It may seem like all adults should know how to read in this day and age. However, there are actually many adults that still don’t know how to read or can’t read well. The organization for Economic Cooperation and Development has found that 5.2 million American adults can’t read and 50% of U.S. adults can’t read a book past an 8th grade level. With the statistics where they are, you may need to know how to teach an adult to read at some point.
Whether you are a teacher, parent, or advocate, you know that literacy is tied to nearly everything do even our interactions in social situations. An adult that is not able to read can have significant issues living in society. But, how do you teach an adult to read?
How to Teach an Adult to Read
Teaching an adult to read really isn’t much different than teaching a child. Children lack confidence because they feel like they are the only ones who can’t read. The same is true with an adult and even more so because they are older.
The sad thing is that many adults who struggle to read may have an undiagnosed learning disorder such as dyslexia, or they may have never had someone reach them. Whatever the reason is, an adult who is seeking to learn how to read needs certain learning tools. Here’s how to teach an adult to read.
The first thing you need to do with an adult is build rapport with them. Find out why they want to learn to read. Ask them how they feel about reading and why they have struggled. Let them know the statistics that 5.2 million adults don’t know how to read. This will help them not to feel alone. Talk about things they like and build off their interests to relate to the adult student. Adults don’t want to be treated like children. They want to be treated like an adult.
Skip the Children’s Story Books
First and foremost, if you have an adult that wants to learn to read, do not use children’s story books. Although these books may be an appropriate reading and spelling level for adult students, it will turn them away from reading. Presenting an adult with a children’s story book can be humiliating to the adults.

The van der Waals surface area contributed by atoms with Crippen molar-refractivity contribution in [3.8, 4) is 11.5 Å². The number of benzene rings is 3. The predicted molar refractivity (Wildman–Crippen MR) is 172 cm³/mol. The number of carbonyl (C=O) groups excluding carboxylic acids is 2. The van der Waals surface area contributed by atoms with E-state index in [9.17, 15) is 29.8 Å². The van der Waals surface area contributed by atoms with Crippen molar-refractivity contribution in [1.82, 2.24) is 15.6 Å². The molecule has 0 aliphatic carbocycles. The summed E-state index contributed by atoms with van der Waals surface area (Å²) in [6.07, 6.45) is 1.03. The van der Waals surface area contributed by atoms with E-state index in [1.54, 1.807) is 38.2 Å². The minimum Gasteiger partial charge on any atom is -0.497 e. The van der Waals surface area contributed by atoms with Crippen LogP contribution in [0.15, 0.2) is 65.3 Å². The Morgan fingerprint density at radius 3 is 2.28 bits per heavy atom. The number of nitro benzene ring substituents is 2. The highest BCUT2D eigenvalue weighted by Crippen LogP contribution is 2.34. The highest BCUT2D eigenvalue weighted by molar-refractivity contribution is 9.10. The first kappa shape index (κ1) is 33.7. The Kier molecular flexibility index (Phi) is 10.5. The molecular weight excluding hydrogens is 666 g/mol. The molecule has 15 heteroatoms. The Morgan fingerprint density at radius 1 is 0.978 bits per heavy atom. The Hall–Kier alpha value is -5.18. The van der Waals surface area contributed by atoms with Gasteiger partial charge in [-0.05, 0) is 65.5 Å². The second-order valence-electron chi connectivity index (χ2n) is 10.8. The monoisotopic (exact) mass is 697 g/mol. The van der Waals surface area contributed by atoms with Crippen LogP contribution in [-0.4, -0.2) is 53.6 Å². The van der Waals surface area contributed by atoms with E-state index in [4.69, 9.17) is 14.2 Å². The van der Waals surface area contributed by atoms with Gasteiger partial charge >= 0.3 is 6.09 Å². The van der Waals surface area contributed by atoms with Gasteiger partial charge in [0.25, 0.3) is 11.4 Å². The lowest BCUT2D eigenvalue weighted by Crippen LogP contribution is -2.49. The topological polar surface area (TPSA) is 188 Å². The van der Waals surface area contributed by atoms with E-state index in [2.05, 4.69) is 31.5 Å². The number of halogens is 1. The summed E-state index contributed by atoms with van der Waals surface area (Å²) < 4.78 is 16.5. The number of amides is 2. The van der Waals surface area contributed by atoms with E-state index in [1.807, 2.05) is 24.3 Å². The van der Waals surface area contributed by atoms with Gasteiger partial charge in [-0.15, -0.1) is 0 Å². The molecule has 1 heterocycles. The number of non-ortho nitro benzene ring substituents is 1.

However, if an adult student is trying to learn to read to read their child a bedtime story or teach their own child to read, these books may work well. You will know by building rapport with the adult student.
Building confidence is key to helping anyone learn to read whether they are an adult or a child. Focus on what the adult does know how to read. The more you can show the student that he or she is capable of reading, the easier it will be. Build off what the person knows and help them to see that they can do this.
Consider Computer Based Learning
When we teach children to read, we typically have them do a lot of reading aloud. This may work for children, but for adults, this can be embarrassing, frustrating, and ultimately make them feel less confident. Instead, consider computer based learning that teaches an adult at their own pace. In fact, adults prefer to learn this way. Think of it like learning a different language. When we learn a new language we use Rosetta Stone.
Here are some learning based programs you can use with adults who are struggling with reading:
Teaching adults how to read has a whole different set of challenges than teaching a child to read. The key is to keep building confidence, being supportive, and encouraging them to read.
If you want to try teaching your 5 year old to learn read words, you can try some free reading lessons right here at the Reading Patch.
Try the Reading Patch
If you want to try teaching an adult to read, consider using the Reading Patch. While the site was built to help children learn to read, they have had a lot of success with adults too! There are over 120 video lessons and many materials to help you.
Sign up for our 5 days to growing a confident reader to learn more tips too!